The initial clinical trials of LASIK in the United States began in 1996 by Stephen Slade and Stephen Brint. A broad series of clinical investigations culminated in the approval by the FDA of the LASIK eye surgery procedure in 1999.

With LASIK eye surgery, the realm of refractive surgery has given wings to the space-age dream of a relatively quick, virtually pain free, highly accurate, refractive correction procedure, one that is now taking off. But, as with most of medical science, research continues and results improve, refining laser vision correction. Microtreatments are becoming more refined. Excimer lasers are becoming more sophisticated, refractive surgeons are becoming more skilled, and methods of measuring vision and the eyes are expanding.

A goal of laser eye surgery is to allow you to be less dependent on glasses or contact lenses or eliminate them completely. Most individuals can see 20/20 with optical correction; this is average “best corrected” vision. But the normal eye is capable of seeing better than 20/20: 20/16, 20/12, 20/10, and rarely, 20/05.

The goal of LASIK surgeons around the world is to refine refractive surgery techniques in general, and laser eye surgery in particular, to allow patients to experience significantly improved quality, as well as quantity of vision by correcting not only the lower order aberrations, causing nearsightedness, farsightedness and astigmatism but also higher order aberrations that cause dissatisfaction with glasses and contact lenses. This will be accomplished, in part, by using newly developed clinical instrumentation that will allow us to measure these aberrations and then by designing a custom laser eye surgery treatment for each individual eye. This will be further discussed in Chapter Eleven.


Laser Eye Surgery with the Excimer Laser

Chapter Four:
Laser Eye Surgery with the Excimer Laser

LASIK eye surgery is the most technologically advanced method available today for reducing dependence on glasses and contact lenses. The procedure is performed on an outpatient basis and is effective for treating nearsightedness, farsightedness, and astigmatism. The results are rapid and permanent. Over 4 million procedures have been performed throughout the world, and the number is growing daily.

How Does the Laser Work?

Many patients ask, “How can a laser correct my vision?” The laser removes tissue from the center of the cornea (in the case of myopia) to flatten its curvature and correct nearsightedness. In the case of farsightedness, tissue is removed from the periphery of the cornea to steepen its curvature. The laser essentially reshapes the cornea’s front surface. To do this, the corneal stroma (tissue beneath the corneal epithelium) must be exposed. This can be accomplished by directly removing the corneal epithelium with a laser (PRK) or by creating a corneal flap with a microkeratome (LASIK).

The Human Cornea

The Human Cornea. With PRK, treatment is performed on the surface after the epithelium has been removed. With LASIK, the treatment is performed in the stroma, and the anterior architecture is preserved.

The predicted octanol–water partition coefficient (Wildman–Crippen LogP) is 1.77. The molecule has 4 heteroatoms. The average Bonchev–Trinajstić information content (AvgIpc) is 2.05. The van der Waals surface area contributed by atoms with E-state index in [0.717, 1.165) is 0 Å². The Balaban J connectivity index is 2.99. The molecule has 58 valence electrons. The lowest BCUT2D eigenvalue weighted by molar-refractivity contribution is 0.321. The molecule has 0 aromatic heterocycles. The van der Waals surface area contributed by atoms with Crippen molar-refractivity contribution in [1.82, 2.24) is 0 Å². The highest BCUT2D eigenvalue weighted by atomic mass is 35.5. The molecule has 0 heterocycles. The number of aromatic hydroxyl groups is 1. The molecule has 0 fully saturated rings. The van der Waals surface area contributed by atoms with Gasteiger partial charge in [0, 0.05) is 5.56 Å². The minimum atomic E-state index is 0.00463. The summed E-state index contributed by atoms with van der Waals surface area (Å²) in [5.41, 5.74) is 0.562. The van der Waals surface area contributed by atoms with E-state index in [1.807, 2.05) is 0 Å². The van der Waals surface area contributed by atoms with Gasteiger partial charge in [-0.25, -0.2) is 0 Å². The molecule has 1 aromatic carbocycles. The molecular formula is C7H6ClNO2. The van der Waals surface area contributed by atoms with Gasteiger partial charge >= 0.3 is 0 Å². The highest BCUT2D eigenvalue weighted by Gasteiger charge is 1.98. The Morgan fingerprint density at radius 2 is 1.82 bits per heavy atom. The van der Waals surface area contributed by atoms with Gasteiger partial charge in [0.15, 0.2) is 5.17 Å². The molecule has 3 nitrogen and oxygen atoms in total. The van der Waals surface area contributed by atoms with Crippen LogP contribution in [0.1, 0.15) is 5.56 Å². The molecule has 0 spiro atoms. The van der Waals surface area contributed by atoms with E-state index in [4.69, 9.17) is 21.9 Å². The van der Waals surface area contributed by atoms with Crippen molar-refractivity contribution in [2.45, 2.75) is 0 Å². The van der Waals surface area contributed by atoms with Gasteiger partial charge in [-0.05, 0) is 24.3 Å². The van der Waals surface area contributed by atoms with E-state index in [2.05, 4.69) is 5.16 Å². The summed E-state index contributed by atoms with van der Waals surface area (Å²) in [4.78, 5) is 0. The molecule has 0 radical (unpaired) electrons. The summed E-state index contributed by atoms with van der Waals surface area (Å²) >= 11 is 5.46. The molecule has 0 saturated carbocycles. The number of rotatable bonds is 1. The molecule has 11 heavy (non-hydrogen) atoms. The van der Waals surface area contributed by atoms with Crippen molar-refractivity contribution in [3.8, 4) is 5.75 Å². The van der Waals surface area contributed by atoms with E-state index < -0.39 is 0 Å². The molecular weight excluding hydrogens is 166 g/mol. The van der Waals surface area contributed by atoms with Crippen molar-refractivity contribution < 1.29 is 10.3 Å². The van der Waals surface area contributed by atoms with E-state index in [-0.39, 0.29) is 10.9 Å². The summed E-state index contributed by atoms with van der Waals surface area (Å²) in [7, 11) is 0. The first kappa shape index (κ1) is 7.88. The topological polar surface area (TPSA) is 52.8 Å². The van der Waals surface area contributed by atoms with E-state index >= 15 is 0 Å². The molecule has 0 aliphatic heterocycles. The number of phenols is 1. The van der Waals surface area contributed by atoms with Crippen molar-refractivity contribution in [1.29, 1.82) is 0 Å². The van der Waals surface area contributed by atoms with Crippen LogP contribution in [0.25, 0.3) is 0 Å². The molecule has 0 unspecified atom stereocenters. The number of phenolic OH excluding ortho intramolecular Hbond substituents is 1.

The goal is to reshape the cornea so that rays of light that enter the eye are focused clearly onto the retina. The excimer laser produces a cool, ultraviolet beam of light (193 nanometers in length) that literally vaporizes tissue as it breaks carbon-to-carbon bonds without harming adjacent tissue. Tissue is removed in a precise fashion on a microscopic level, leaving adjacent tissue unharmed. This vaporizing process is called photoablation.

Photo of human hair ablated

Photo of human hair ablated

The unparalleled precision of the excimer laser makes it uniquely suited to the task of refractive corneal surgery. Each pulse of the laser removes 0.25 microns of tissue. Think of it as slicing 1/200 of a human hair, 1/28 of a red blood cell, or 1/39 millionth of an inch in 4 billionths of a second. This allows the surgeon to literally sculpt the cornea, gently and precisely, into a more desirable shape that allows rays of light to focus properly on the retina.

Myopic Correction

As explained in the previous chapter, patients with nearsightedness have corneas that are too steep for the length of their eyes. The excimer laser is used to flatten the cornea so that the light rays that pass through it come to a point of focus on the retina, rather than in front of it.

Hyperopic Correction

As explained in Chapter Two, patients with hyperopia have corneas that are too flat for the length of their eye. The excimer laser is used to steepen the cornea so that light rays are focused on the retina, rather than behind it.
Diagram of hyperopic correction

Diagram of hyperopic correction



Photorefractive Keratectomy (PRK)

This is a procedure in which the front surface of the cornea is directly sculpted by the excimer laser. The surgeon prepares the eye by gently removing the surface layer known as the corneal epithelium. This layer regenerates itself within a few days. Computer-controlled pulses are directed at the exposed surface (corneal stroma) to reshape the cornea. Less than ten percent of the cornea is affected, with the deeper layers remaining untouched. The entire procedure takes approximately ten minutes per eye and is virtually pain free.

Diagram of Photorefractive Keratectomy
Diagram of Photorefractive Keratectomy

Diagram of Photorefractive Keratectomy




Laser In-Situ Keratomileusis (LASIK)